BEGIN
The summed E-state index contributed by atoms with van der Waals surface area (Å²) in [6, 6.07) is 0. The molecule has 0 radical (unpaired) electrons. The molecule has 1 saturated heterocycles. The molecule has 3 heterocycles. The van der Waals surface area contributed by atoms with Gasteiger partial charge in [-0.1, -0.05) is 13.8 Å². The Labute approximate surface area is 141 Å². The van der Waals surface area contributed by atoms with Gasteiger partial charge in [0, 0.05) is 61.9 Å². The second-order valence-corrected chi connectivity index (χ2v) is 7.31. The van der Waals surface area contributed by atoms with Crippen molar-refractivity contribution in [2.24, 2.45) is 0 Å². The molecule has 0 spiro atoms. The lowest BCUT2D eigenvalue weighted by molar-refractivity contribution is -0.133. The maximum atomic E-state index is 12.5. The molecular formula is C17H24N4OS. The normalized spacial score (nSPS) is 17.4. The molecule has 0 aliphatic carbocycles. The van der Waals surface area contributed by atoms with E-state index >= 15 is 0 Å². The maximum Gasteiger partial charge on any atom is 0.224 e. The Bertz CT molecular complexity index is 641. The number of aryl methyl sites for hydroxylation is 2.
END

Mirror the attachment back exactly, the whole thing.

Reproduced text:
The summed E-state index contributed by atoms with van der Waals surface area (Å²) in [6, 6.07) is 0. The molecule has 0 radical (unpaired) electrons. The molecule has 1 saturated heterocycles. The molecule has 3 heterocycles. The van der Waals surface area contributed by atoms with Gasteiger partial charge in [-0.1, -0.05) is 13.8 Å². The Labute approximate surface area is 141 Å². The van der Waals surface area contributed by atoms with Gasteiger partial charge in [0, 0.05) is 61.9 Å². The second-order valence-corrected chi connectivity index (χ2v) is 7.31. The van der Waals surface area contributed by atoms with Crippen molar-refractivity contribution in [2.24, 2.45) is 0 Å². The molecule has 0 spiro atoms. The lowest BCUT2D eigenvalue weighted by molar-refractivity contribution is -0.133. The maximum atomic E-state index is 12.5. The molecular formula is C17H24N4OS. The normalized spacial score (nSPS) is 17.4. The molecule has 0 aliphatic carbocycles. The van der Waals surface area contributed by atoms with E-state index >= 15 is 0 Å². The maximum Gasteiger partial charge on any atom is 0.224 e. The Bertz CT molecular complexity index is 641. The number of aryl methyl sites for hydroxylation is 2.